At this point, you'll be able to reinstate your license. If the MVD has a photo of you on file, you can pay the appropriate fees and reinstate your license online or by mail. If not, you'll need to go to an MVD location to get a new license. You may also want to go in person if you need a temporary license immediately, as you cannot use your online receipt as a temporary license. Your license will arrive in the mail in about two weeks.
|50 or older||$10||$10|
You may also be eligible for a restricted license during the term of your suspension. This allows you to use your vehicle for specific purposes even while your license is suspended, like going to work or caring for a family member.
Other reasons for a suspended license and registration in Arizona
Driving without insurance is only one of the reasons that the Arizona Motor Vehicle Division may suspend your driver's license or vehicle registration. The exact consequences you'll face vary by offense, but in all cases, you'll also have to pay the fees above to reinstate your license and vehicle registration. Common reasons for your license or registration to be suspended include:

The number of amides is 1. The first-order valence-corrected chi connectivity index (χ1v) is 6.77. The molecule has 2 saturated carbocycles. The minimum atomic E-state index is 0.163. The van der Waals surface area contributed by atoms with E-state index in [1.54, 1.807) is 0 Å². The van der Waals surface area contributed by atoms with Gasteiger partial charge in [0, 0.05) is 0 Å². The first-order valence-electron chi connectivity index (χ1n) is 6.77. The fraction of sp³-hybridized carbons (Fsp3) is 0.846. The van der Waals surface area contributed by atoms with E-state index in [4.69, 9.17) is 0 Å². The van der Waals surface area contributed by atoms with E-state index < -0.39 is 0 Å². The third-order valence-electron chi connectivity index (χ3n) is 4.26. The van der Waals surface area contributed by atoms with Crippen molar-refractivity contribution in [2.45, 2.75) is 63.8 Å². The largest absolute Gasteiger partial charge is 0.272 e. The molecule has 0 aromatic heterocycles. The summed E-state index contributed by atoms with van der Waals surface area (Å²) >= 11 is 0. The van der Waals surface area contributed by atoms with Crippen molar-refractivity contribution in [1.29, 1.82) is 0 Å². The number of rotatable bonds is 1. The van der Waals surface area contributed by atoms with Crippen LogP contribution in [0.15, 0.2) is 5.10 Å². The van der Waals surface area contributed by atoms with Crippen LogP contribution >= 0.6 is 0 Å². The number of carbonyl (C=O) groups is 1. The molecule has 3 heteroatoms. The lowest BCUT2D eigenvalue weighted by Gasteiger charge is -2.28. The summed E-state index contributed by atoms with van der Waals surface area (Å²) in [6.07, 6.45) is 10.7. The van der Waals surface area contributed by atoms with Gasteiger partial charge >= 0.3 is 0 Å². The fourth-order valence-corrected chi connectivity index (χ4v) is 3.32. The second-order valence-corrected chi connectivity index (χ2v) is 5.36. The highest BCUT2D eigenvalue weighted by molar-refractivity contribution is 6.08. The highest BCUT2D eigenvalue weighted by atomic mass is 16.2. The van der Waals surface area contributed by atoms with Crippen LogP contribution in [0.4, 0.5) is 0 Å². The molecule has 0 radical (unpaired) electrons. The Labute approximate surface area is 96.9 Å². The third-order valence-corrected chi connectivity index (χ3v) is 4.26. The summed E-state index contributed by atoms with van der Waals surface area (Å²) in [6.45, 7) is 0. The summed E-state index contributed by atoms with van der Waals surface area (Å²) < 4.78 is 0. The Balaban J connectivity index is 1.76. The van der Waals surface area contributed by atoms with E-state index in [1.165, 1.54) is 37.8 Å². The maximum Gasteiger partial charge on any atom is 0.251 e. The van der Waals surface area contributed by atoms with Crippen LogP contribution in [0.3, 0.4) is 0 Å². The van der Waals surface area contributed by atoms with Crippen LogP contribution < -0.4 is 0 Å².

- Failure to pay a ticket.
- Failure to appear in court.
- Failure to attend Defensive Driving or Traffic Survival School if assigned.
- Accumulation of eight or more points for moving violations.
- Citation for DUI.
- Citation for reckless or aggressive driving.
More serious offenses, such as multiple DUIs, may result in your license being revoked instead of suspended. This is a more severe punishment, and it is more difficult to reinstate your license after it is revoked. The first step is to complete and submit a revocation application to begin the process of getting your license back.